Dr Cowling joined the School of Public Health at HKU in 2004. Prior to moving to Hong Kong, he graduated with a PhD in medical statistics at the University of Warwick (UK) in 2003, and spent a year as a postdoc at Imperial College London (UK). Dr Cowling has been the Head of the Division of Epidemiology and Biostatistics since 2013, he is responsible for teaching introductory modules in epidemiology and biostatistics on the MPH curriculum, and his primary research focus is in infectious disease epidemiology. In recent years Dr Cowling has designed and implemented large field studies of influenza transmission in the community and the effectiveness and impact of control measures. His research aims to integrate information on transmission dynamics at the individual level with disease burden, severity and dynamics at the population level. His latest research has focused on the modes of respiratory virus transmission, influenza vaccine effectiveness, and the potential causes and implications of interference between respiratory viruses. He has strong links with China CDC, and the NIGMS-funded Harvard Center for Communicable Disease Dynamics.
Dr Tawee Chotpitayasunondh (Thailand)
Dr Tawee Chotpitayasunondh is Associate Professor (Honour), Senior Medical Officer and a paediatric infectious diseases specialist consultant at the Queen Sirikit National Institute of Child Health, Ministry of Public Health, Thailand. A/ Professor Chotpitayasunondh gained his medical degree from Siriraj Hospital, Mahidol University, Thailand, and has been a paediatric infectious diseases specialist for 35 years. His particular areas of interest include vaccines, tuberculosis, HIV/AIDS, antibiotics and influenza, emerging infectious diseases and he has served as a WHO temporary consultant on paediatric HIV/AIDS, antivirals, avian/pandemic influenza.
Prof Paul Ananth Tambyah (Singapore)
Paul Anantharajah Tambyah is currently Professor of Medicine at the National University of Singapore and Senior Consultant Infectious Diseases Physician at the National University Hospital. After completing medical school at NUS, and national service in the SAF Medical Corps, he did postgraduate work in Infectious Diseases at the University of Wisconsin with Dr Dennis Maki. Since returning to Singapore, he has served on a number of national and international committees including the Board of the Society of Healthcare Epidemiology in America, as Assistant Dean of the Yong Loo Lin School of Medicine and past President of the Society of Infectious Diseases (Singapore). He is currently Secretary-General of the Asia-Pacific Society of Clinical Microbiology and Infection. His main research interests are in device associated infections and emerging infectious diseases.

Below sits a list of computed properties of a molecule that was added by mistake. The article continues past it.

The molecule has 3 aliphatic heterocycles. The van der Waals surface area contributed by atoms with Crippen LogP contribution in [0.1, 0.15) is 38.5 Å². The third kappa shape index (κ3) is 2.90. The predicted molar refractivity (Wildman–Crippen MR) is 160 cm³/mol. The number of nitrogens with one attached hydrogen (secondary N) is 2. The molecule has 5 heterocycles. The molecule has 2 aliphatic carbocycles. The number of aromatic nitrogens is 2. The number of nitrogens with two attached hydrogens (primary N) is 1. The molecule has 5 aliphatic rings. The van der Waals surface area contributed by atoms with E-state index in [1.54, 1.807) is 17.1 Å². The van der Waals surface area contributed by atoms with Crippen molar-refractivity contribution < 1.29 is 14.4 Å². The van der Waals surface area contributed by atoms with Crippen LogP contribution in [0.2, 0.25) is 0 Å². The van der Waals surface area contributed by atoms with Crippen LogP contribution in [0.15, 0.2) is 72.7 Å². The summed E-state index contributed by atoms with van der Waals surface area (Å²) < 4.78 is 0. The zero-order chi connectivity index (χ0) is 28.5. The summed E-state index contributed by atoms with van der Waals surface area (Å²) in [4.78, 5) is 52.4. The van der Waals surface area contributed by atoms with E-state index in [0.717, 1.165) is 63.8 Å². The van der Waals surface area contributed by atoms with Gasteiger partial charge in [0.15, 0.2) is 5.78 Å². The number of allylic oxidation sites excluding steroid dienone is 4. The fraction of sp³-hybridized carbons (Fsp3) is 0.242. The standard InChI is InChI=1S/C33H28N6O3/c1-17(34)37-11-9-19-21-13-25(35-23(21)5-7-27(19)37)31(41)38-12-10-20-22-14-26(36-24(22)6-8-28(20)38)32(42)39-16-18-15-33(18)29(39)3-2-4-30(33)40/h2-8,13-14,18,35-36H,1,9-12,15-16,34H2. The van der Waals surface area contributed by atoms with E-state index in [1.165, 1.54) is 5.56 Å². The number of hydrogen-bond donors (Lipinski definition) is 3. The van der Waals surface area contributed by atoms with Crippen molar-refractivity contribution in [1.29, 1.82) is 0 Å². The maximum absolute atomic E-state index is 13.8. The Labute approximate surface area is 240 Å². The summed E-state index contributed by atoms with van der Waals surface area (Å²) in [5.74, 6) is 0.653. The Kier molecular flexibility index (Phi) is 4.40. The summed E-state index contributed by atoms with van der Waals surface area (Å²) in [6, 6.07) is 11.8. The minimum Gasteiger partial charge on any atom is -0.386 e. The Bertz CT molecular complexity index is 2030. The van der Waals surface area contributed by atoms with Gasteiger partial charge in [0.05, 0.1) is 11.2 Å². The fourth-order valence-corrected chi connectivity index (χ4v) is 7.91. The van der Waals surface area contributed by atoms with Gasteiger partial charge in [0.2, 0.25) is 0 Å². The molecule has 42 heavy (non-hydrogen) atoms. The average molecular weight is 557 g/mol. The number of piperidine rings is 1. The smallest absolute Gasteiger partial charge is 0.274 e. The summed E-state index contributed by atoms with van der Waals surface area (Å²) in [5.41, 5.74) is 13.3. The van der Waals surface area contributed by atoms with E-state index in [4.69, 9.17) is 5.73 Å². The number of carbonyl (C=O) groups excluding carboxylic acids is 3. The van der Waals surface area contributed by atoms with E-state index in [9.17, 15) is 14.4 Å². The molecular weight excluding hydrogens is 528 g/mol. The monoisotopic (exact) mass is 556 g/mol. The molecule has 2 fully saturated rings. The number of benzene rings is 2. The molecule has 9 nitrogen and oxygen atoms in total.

Dr. Wan Noraini Wan Mohamed Noor is a Public Health Physician by training. Currently she is the Head of Surveillance Sector, Disease Control Division, Ministry of Health Malaysia. She was appointed as one of the focal point from Malaysia for ASEAN Working Group on Pandemic Preparedness and Response (AWGPPR) i.e. one of the subsidiary bodies under ASEAN Senior Officials Meeting on Health Development (SOMHD) from 2009-2012. In addition, she was a trainer and a facilitator of the Global Alert and Response Network (GOARN), World Health Organization. She also served as part of the team involved in the prevention and control activities of the following major outbreaks particularly at the central level of MOH Malaysia; namely in responding to the Pandemic (H1N1) 2009, the emergence of influenza A(H7N9), the Middle East Respiratory Syndrome Coronavirus (MERS-CoV) and the Ebola outbreak in West Africa 2014.
Clinical Prof David Smith (Australia)
David Smith is a is an APACI Director and Clinical Virologist at PathWest Laboratory Medicine WA, Director of PathWest services at the Queen Elizabeth II Medical Centre, and a Clinical Professor in the Faculty of Medicine, Dentistry and Health Sciences at the University of Western Australia. His other roles include Director of the National Influenza Centre at PathWest and Chair of the Public Health Laboratory Network of Australia, as well as being a member of a number of professional and expert advisory committees.
Dr Hui-Ling Yen (Hong Kong)
Dr. Hui-Ling Yen is Assistant Professor, Division of Public Health Laboratory Sciences, University of Hong Kong.
She received her Ph.D. in Epidemiological Science in 2005 from The University of Michigan, Ann Arbor followed by her postdoctoral training at St. Jude Children’s Research Hospital, Memphis, TN. Her research interests focus on understanding the mechanism facilitating the transmission of influenza A virus among and between different reservoirs, exploring the potential virus-host interactions that affect viral pathogenicity and the host clinical outcome, and examining the molecular determinants that confer antiviral resistance.
Dr. Yen is a Full Member of the American Society of Virology. She serves as an Editorial Board Member at Antiviral Research and an Academic Editor at PLoS ONE.